Thanksgiving Maskers

Researching Thanksgiving traditions from the past, I ran across one I hadn’t heard of before. Thanksgiving maskers. I expected to read nostalgic tales of baking turkeys and family gatherings. Instead, I found an unusual celebration. In larger cities it seemed a popular custom to dress up, usually as ragamuffins, and beg for pennies and treats.

Thanksgiving maskers, circa 1910-1915. Bain News Service/Library of Congress

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Thanksgiving maskers, circa 1910-1915. Bain News Service/Library of Congress

The npr history department writes:

People — young and old — got all dressed up and staged costumed crawls through the streets. In Los Angeles, Chicago and other places around the country, newspapers ran stories of folks wearing elaborate masks and cloth veils. Thanksgiving mask balls were held in Cape Girardeau, Mo., Montesano, Wash., and points in between.

In New York City — where the tradition was especially strong —a local newspaper reported in 1911 that “fantastically garbed youngsters and their elders were on every corner of the city.”

In fact, so many people participated in masking and making merry back then that, according to a widely distributed item that appeared in the Los Angeles Times of Nov. 21, 1897, Thanksgiving was “the busiest time of the year for the manufacturers of and dealers in masks and false faces. The fantastical costume parades and the old custom of making and dressing up for amusement on Thanksgiving day keep up from year to year in many parts of the country, so that the quantity of false faces sold at this season is enormous.”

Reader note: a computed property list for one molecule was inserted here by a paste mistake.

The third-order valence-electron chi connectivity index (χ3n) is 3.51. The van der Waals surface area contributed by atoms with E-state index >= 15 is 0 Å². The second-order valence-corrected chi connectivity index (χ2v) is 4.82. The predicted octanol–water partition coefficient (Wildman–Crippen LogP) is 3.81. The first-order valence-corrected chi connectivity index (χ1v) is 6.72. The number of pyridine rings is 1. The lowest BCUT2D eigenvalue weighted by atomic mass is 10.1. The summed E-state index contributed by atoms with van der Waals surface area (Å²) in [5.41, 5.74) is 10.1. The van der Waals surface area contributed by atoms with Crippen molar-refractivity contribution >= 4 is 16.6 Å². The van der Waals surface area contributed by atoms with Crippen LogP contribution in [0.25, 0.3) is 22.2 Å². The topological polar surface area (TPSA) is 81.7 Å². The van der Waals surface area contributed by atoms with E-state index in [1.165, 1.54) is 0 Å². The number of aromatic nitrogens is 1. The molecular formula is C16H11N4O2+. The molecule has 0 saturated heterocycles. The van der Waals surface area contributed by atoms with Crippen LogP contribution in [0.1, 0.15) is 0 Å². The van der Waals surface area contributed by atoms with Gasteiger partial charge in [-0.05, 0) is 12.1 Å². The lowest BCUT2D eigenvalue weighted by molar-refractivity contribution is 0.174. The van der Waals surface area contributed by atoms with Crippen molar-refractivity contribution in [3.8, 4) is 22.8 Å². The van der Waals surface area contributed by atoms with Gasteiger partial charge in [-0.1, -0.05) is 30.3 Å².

Throughout the city, people wore disguises. “There were Fausts, Filipinos, Mephistos, Boers, Uncle Sams, John Bulls, Harlequins, bandits, sailors, soldiers in khaki suits,” the New York Times observed on Dec. 1, 1899. Some masqueraders rode horses; others straddled bicycles. Everyone “was generous with pennies and nickels, and the candy stores did a land-office business.”

So many youngsters in New York City dressed as poor people, Thanksgiving Day took on a nickname: Ragamuffin Day. “Parades of ragamuffins — sometimes called ‘fantastics’ because of the costumes — can be dated at least to 1891,” historian Carmen Nigro of the New York Public Library tells NPR.

“Children would dress themselves in rags and oversized, overdone parodies of beggars (a la Charlie Chaplin’s character ‘The Tramp’),” Carmen writes on the library’s blog. “The ragamuffins would then ask neighbors and adults on the street, ‘Anything for Thanksgiving?’ The usual response would be pennies, an apple, or a piece of candy.”

You can read the full article here:


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